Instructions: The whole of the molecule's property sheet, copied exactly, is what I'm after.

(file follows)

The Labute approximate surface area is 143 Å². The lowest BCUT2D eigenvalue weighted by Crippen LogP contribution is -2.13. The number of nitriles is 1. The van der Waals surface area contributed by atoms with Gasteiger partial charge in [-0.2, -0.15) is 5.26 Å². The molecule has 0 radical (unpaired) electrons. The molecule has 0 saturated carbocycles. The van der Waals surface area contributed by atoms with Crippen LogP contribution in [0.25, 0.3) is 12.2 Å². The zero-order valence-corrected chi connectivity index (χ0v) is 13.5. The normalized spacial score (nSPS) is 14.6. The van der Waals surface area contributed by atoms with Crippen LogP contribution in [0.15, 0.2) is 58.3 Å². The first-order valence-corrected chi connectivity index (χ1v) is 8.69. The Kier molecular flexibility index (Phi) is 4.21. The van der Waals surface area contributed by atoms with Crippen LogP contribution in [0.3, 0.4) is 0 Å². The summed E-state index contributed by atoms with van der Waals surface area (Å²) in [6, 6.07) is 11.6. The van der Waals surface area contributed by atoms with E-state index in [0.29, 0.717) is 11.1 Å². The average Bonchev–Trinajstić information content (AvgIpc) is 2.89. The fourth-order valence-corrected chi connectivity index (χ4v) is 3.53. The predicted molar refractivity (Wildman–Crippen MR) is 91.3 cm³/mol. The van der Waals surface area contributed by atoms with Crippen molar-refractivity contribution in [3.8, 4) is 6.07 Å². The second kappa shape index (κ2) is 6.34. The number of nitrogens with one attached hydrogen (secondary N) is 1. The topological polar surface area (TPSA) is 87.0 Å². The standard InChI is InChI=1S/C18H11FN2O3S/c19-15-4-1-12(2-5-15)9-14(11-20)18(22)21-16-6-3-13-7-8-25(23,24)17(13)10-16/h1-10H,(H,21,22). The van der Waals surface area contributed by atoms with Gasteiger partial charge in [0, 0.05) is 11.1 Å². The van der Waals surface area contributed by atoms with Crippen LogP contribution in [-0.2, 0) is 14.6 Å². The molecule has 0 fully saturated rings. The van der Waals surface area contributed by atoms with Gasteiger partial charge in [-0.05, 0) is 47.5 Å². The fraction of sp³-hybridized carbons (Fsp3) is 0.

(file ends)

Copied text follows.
The Labute approximate surface area is 143 Å². The lowest BCUT2D eigenvalue weighted by Crippen LogP contribution is -2.13. The number of nitriles is 1. The van der Waals surface area contributed by atoms with Gasteiger partial charge in [-0.2, -0.15) is 5.26 Å². The molecule has 0 radical (unpaired) electrons. The molecule has 0 saturated carbocycles. The van der Waals surface area contributed by atoms with Crippen LogP contribution in [0.25, 0.3) is 12.2 Å². The zero-order valence-corrected chi connectivity index (χ0v) is 13.5. The normalized spacial score (nSPS) is 14.6. The van der Waals surface area contributed by atoms with Crippen LogP contribution in [0.15, 0.2) is 58.3 Å². The first-order valence-corrected chi connectivity index (χ1v) is 8.69. The Kier molecular flexibility index (Phi) is 4.21. The van der Waals surface area contributed by atoms with Crippen LogP contribution in [0.3, 0.4) is 0 Å². The summed E-state index contributed by atoms with van der Waals surface area (Å²) in [6, 6.07) is 11.6. The van der Waals surface area contributed by atoms with E-state index in [0.29, 0.717) is 11.1 Å². The average Bonchev–Trinajstić information content (AvgIpc) is 2.89. The fourth-order valence-corrected chi connectivity index (χ4v) is 3.53. The predicted molar refractivity (Wildman–Crippen MR) is 91.3 cm³/mol. The van der Waals surface area contributed by atoms with Crippen molar-refractivity contribution in [3.8, 4) is 6.07 Å². The second kappa shape index (κ2) is 6.34. The number of nitrogens with one attached hydrogen (secondary N) is 1. The topological polar surface area (TPSA) is 87.0 Å². The standard InChI is InChI=1S/C18H11FN2O3S/c19-15-4-1-12(2-5-15)9-14(11-20)18(22)21-16-6-3-13-7-8-25(23,24)17(13)10-16/h1-10H,(H,21,22). The van der Waals surface area contributed by atoms with Gasteiger partial charge in [0, 0.05) is 11.1 Å². The van der Waals surface area contributed by atoms with Crippen LogP contribution in [-0.2, 0) is 14.6 Å². The molecule has 0 fully saturated rings. The van der Waals surface area contributed by atoms with Gasteiger partial charge in [-0.05, 0) is 47.5 Å². The fraction of sp³-hybridized carbons (Fsp3) is 0.